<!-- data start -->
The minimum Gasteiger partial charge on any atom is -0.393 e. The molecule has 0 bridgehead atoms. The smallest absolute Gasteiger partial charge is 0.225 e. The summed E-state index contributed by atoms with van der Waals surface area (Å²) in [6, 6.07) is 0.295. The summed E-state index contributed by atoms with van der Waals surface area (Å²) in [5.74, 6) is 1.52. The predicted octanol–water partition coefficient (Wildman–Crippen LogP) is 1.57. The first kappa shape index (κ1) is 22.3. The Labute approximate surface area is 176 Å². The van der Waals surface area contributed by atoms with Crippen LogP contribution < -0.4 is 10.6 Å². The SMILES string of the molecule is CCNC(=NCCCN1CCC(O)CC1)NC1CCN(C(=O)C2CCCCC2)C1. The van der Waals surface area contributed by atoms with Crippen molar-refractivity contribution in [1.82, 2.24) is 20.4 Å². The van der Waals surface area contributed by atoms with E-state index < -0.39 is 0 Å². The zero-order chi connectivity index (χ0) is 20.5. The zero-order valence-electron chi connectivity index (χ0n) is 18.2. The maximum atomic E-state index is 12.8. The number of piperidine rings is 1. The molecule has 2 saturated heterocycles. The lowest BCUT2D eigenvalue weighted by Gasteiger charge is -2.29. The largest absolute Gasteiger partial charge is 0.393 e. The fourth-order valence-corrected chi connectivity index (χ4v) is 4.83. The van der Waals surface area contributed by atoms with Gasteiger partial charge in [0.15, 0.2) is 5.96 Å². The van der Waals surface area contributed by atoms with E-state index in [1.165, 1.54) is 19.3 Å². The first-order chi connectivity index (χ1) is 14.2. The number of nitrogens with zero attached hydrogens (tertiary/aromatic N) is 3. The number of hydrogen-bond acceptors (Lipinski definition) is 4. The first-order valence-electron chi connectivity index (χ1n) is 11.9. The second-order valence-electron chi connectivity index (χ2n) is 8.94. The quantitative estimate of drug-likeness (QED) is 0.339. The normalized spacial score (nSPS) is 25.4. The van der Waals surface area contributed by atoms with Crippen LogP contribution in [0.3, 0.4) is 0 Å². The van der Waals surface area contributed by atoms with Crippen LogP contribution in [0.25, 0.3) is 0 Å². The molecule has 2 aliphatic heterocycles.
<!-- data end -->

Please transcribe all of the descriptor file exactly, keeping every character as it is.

The minimum Gasteiger partial charge on any atom is -0.393 e. The molecule has 0 bridgehead atoms. The smallest absolute Gasteiger partial charge is 0.225 e. The summed E-state index contributed by atoms with van der Waals surface area (Å²) in [6, 6.07) is 0.295. The summed E-state index contributed by atoms with van der Waals surface area (Å²) in [5.74, 6) is 1.52. The predicted octanol–water partition coefficient (Wildman–Crippen LogP) is 1.57. The first kappa shape index (κ1) is 22.3. The Labute approximate surface area is 176 Å². The van der Waals surface area contributed by atoms with Crippen LogP contribution < -0.4 is 10.6 Å². The SMILES string of the molecule is CCNC(=NCCCN1CCC(O)CC1)NC1CCN(C(=O)C2CCCCC2)C1. The van der Waals surface area contributed by atoms with Crippen molar-refractivity contribution in [1.82, 2.24) is 20.4 Å². The van der Waals surface area contributed by atoms with E-state index < -0.39 is 0 Å². The zero-order chi connectivity index (χ0) is 20.5. The zero-order valence-electron chi connectivity index (χ0n) is 18.2. The maximum atomic E-state index is 12.8. The number of piperidine rings is 1. The molecule has 2 saturated heterocycles. The lowest BCUT2D eigenvalue weighted by Gasteiger charge is -2.29. The largest absolute Gasteiger partial charge is 0.393 e. The fourth-order valence-corrected chi connectivity index (χ4v) is 4.83. The van der Waals surface area contributed by atoms with Gasteiger partial charge in [0.15, 0.2) is 5.96 Å². The van der Waals surface area contributed by atoms with E-state index in [1.165, 1.54) is 19.3 Å². The first-order chi connectivity index (χ1) is 14.2. The number of nitrogens with zero attached hydrogens (tertiary/aromatic N) is 3. The number of hydrogen-bond acceptors (Lipinski definition) is 4. The first-order valence-electron chi connectivity index (χ1n) is 11.9. The second-order valence-electron chi connectivity index (χ2n) is 8.94. The quantitative estimate of drug-likeness (QED) is 0.339. The normalized spacial score (nSPS) is 25.4. The van der Waals surface area contributed by atoms with Crippen LogP contribution in [0.3, 0.4) is 0 Å². The van der Waals surface area contributed by atoms with Crippen LogP contribution in [0.25, 0.3) is 0 Å². The molecule has 2 aliphatic heterocycles.